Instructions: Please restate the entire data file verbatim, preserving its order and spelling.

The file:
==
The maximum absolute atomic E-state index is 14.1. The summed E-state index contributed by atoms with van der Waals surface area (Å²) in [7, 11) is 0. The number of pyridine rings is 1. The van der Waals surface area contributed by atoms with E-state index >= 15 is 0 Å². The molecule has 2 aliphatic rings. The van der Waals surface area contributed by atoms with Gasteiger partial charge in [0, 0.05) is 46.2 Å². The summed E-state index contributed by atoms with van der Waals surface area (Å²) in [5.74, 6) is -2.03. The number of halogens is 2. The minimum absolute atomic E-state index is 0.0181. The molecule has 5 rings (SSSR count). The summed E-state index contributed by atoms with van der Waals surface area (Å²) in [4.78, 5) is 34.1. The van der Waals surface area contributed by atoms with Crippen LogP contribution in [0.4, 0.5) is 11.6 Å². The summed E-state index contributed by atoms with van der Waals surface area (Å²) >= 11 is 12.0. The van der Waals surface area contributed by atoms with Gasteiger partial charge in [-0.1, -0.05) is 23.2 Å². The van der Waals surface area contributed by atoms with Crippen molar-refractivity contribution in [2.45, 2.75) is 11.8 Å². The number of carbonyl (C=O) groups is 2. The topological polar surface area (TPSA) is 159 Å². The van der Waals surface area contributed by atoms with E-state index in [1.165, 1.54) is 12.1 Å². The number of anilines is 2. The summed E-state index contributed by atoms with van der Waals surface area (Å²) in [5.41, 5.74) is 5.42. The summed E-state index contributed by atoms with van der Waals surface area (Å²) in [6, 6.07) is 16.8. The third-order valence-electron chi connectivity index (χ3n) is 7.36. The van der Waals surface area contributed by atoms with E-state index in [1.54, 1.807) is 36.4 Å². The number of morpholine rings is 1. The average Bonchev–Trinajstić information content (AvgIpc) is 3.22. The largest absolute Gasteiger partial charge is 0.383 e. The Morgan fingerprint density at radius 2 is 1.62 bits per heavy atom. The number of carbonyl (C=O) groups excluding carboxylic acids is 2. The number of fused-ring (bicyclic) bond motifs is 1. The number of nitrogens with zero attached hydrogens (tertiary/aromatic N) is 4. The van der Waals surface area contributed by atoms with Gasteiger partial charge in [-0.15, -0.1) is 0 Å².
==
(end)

The maximum absolute atomic E-state index is 14.1. The summed E-state index contributed by atoms with van der Waals surface area (Å²) in [7, 11) is 0. The number of pyridine rings is 1. The van der Waals surface area contributed by atoms with E-state index >= 15 is 0 Å². The molecule has 2 aliphatic rings. The van der Waals surface area contributed by atoms with Gasteiger partial charge in [0, 0.05) is 46.2 Å². The summed E-state index contributed by atoms with van der Waals surface area (Å²) in [5.74, 6) is -2.03. The number of halogens is 2. The minimum absolute atomic E-state index is 0.0181. The molecule has 5 rings (SSSR count). The summed E-state index contributed by atoms with van der Waals surface area (Å²) in [4.78, 5) is 34.1. The van der Waals surface area contributed by atoms with Crippen LogP contribution in [0.4, 0.5) is 11.6 Å². The summed E-state index contributed by atoms with van der Waals surface area (Å²) >= 11 is 12.0. The van der Waals surface area contributed by atoms with Gasteiger partial charge in [-0.1, -0.05) is 23.2 Å². The van der Waals surface area contributed by atoms with Crippen molar-refractivity contribution in [2.45, 2.75) is 11.8 Å². The number of carbonyl (C=O) groups is 2. The topological polar surface area (TPSA) is 159 Å². The van der Waals surface area contributed by atoms with E-state index in [1.165, 1.54) is 12.1 Å². The number of anilines is 2. The summed E-state index contributed by atoms with van der Waals surface area (Å²) in [5.41, 5.74) is 5.42. The summed E-state index contributed by atoms with van der Waals surface area (Å²) in [6, 6.07) is 16.8. The third-order valence-electron chi connectivity index (χ3n) is 7.36. The van der Waals surface area contributed by atoms with E-state index in [1.54, 1.807) is 36.4 Å². The number of morpholine rings is 1. The average Bonchev–Trinajstić information content (AvgIpc) is 3.22. The largest absolute Gasteiger partial charge is 0.383 e. The Morgan fingerprint density at radius 2 is 1.62 bits per heavy atom. The number of carbonyl (C=O) groups excluding carboxylic acids is 2. The number of fused-ring (bicyclic) bond motifs is 1. The number of nitrogens with zero attached hydrogens (tertiary/aromatic N) is 4. The van der Waals surface area contributed by atoms with Gasteiger partial charge in [-0.15, -0.1) is 0 Å².